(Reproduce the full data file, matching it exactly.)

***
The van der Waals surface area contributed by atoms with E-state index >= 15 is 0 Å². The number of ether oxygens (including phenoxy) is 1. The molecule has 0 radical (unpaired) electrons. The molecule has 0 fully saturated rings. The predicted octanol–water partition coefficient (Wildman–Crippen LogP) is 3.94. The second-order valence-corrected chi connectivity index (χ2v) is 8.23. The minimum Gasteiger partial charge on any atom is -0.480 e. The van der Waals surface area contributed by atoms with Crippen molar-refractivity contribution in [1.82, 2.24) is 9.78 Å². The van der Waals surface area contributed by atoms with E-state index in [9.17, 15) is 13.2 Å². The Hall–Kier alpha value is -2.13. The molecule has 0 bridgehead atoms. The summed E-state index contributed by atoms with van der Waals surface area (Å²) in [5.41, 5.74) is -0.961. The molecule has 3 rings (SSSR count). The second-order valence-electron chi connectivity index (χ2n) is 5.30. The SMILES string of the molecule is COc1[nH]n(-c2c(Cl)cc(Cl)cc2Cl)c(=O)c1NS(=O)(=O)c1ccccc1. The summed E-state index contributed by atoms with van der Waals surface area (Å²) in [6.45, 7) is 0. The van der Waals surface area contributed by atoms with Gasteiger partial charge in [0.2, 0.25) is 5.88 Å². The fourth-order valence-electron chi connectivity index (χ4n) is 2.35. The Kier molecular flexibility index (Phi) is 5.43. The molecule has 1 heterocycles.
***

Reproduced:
The van der Waals surface area contributed by atoms with E-state index >= 15 is 0 Å². The number of ether oxygens (including phenoxy) is 1. The molecule has 0 radical (unpaired) electrons. The molecule has 0 fully saturated rings. The predicted octanol–water partition coefficient (Wildman–Crippen LogP) is 3.94. The second-order valence-corrected chi connectivity index (χ2v) is 8.23. The minimum Gasteiger partial charge on any atom is -0.480 e. The van der Waals surface area contributed by atoms with Crippen molar-refractivity contribution in [1.82, 2.24) is 9.78 Å². The van der Waals surface area contributed by atoms with E-state index in [9.17, 15) is 13.2 Å². The Hall–Kier alpha value is -2.13. The molecule has 0 bridgehead atoms. The summed E-state index contributed by atoms with van der Waals surface area (Å²) in [5.41, 5.74) is -0.961. The molecule has 3 rings (SSSR count). The second-order valence-electron chi connectivity index (χ2n) is 5.30. The SMILES string of the molecule is COc1[nH]n(-c2c(Cl)cc(Cl)cc2Cl)c(=O)c1NS(=O)(=O)c1ccccc1. The summed E-state index contributed by atoms with van der Waals surface area (Å²) in [6.45, 7) is 0. The van der Waals surface area contributed by atoms with Gasteiger partial charge in [0.2, 0.25) is 5.88 Å². The fourth-order valence-electron chi connectivity index (χ4n) is 2.35. The Kier molecular flexibility index (Phi) is 5.43. The molecule has 1 heterocycles.